The 2014 NBA Draft class is already drawing talent level comparisons to that 2003, a class that included game changing names such as LeBron James, Carmelo Anthony, Chris Bosh, and Dwayne Wade. The NBA’s incoming talent pool has succeeded in shaking up the college game, as players like Andrew Wiggins, Jabari Parker, Joel Embiid, Julius Randle, and Aaron Gordon have dominated the corridor that leads to the largest stage in basketball. Undisputable as the college talent level may be, one of the most protrusive plot twists entering this season’s draft is that the player with quite possibly the most promise is a prospect that the majority of fans have never heard of.
Fans of the now defunct hit sitcom “How I Met Your Mother” can attest to the fact that though the show was resoundingly successful, it also seemed to wear out its welcome during its final seasons. Some of the story lines became slightly overblown, as if writers were reaching desperately for ideas to carry the story into the next episode. Naturally, a large number of internet bloggers were skeptical when CBS announced that it had given the green light for a spinoff series entitled “How I Met Your Dad”.
Japanese pitcher Masahiro Tanaka began shining bright on the MLB radar in 2013, becoming the most coveted baseball commodity from overseas. The 25 year old was dominant in his final season with the Tohoku Rakuten Golden Eagles, leading the ballclub to a 24-0 record. Always slick under pressure, Tanaka’s 1.27 ERA and killer instinct had nearly every MLB franchise drooling.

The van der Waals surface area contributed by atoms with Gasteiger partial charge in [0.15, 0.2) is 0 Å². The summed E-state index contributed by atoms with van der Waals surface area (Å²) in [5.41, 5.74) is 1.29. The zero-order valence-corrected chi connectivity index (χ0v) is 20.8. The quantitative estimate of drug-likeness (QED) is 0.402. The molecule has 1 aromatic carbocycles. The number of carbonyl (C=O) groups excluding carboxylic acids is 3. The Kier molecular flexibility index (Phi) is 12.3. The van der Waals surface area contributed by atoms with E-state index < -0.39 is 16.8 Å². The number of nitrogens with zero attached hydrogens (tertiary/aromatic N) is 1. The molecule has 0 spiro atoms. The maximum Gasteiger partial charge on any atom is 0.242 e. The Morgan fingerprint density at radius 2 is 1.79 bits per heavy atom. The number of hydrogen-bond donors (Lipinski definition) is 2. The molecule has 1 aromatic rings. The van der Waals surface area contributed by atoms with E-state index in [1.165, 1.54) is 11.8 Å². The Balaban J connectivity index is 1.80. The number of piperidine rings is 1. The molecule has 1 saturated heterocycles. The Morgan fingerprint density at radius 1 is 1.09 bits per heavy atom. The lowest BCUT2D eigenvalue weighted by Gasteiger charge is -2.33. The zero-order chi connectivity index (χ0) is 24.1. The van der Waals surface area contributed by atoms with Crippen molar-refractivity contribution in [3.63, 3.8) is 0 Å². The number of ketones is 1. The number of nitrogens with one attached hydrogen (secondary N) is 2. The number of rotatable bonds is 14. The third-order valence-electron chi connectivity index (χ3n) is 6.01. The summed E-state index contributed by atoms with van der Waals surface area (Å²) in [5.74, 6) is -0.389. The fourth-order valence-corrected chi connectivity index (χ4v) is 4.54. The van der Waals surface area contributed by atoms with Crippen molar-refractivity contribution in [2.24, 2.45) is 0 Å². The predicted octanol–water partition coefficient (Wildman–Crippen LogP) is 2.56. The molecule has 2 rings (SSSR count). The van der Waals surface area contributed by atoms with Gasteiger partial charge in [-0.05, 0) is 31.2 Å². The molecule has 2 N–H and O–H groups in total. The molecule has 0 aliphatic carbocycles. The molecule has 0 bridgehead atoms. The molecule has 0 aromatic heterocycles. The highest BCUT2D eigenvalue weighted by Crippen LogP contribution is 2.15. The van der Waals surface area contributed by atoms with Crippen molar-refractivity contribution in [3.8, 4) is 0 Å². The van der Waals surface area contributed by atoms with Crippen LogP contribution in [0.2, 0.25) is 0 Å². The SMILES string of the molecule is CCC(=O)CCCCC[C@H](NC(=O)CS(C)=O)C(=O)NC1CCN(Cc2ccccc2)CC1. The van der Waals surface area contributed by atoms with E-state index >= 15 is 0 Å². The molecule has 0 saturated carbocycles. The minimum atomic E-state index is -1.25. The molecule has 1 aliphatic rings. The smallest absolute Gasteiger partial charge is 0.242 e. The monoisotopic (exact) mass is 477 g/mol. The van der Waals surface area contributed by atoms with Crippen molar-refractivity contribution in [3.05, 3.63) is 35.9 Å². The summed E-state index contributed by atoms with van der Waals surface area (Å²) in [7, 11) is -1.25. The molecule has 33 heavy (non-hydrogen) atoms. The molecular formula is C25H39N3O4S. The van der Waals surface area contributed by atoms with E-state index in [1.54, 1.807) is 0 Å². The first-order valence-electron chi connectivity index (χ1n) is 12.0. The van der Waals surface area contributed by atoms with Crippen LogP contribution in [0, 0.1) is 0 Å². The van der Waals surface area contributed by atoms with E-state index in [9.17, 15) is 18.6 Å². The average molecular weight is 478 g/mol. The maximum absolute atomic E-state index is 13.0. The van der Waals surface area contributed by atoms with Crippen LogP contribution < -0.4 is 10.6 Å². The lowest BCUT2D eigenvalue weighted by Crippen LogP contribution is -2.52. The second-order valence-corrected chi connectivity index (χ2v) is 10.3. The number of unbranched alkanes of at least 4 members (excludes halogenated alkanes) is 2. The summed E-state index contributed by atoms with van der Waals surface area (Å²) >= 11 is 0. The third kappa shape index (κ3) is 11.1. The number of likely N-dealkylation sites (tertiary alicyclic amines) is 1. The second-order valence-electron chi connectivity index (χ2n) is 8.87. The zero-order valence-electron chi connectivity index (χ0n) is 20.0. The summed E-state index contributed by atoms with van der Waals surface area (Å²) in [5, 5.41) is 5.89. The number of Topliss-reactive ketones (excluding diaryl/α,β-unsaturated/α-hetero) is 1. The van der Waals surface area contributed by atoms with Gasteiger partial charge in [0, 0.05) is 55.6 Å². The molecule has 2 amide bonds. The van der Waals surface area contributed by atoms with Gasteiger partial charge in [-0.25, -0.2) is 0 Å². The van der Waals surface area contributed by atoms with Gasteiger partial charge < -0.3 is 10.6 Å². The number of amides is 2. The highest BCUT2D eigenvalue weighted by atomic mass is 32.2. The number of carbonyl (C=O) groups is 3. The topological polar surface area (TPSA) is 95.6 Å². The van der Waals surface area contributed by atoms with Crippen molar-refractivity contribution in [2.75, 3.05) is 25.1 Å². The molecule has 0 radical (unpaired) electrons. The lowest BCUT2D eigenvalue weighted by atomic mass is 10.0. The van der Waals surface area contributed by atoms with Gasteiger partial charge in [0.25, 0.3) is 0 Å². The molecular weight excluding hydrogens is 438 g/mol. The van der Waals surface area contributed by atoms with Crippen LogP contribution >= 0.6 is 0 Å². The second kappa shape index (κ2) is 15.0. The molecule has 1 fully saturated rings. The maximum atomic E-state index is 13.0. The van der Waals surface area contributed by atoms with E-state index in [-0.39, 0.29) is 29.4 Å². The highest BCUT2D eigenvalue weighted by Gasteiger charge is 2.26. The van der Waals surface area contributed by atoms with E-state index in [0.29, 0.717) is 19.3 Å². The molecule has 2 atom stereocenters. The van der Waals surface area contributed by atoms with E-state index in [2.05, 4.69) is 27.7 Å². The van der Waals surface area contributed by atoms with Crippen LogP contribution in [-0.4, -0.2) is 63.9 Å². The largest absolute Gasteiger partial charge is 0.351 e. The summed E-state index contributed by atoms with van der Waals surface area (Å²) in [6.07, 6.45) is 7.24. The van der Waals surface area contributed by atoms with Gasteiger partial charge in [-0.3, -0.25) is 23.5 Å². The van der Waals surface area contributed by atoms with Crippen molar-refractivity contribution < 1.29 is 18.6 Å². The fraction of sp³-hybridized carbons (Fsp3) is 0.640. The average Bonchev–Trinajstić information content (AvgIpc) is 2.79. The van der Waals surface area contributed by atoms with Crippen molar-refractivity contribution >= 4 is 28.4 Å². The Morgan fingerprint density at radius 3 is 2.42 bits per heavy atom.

The Arizona Wildcats basketball team’s historical push toward a 21-0 start to the season has not been without its close calls. The Cardiac Cats have a knack for dramatic finishes, and have always seemed to come out on top. That all changed on Feb. 1, however, when the Cats nine lives ran out during their matchup with the California Golden Bears. Yes, Cal’s last second shot that flat lined the hearts of Wildcat fans was hard to swallow, but the biggest loss of the evening was that of Brandon Ashley. The sophomore forward has been diagnosed with a broken right foot after an awkward landing on an offensive rebound attempt in the first half of Arizona’s first loss. The injury will sideline the Wildcats’ third leading scorer and rebounder for the remainder of the season.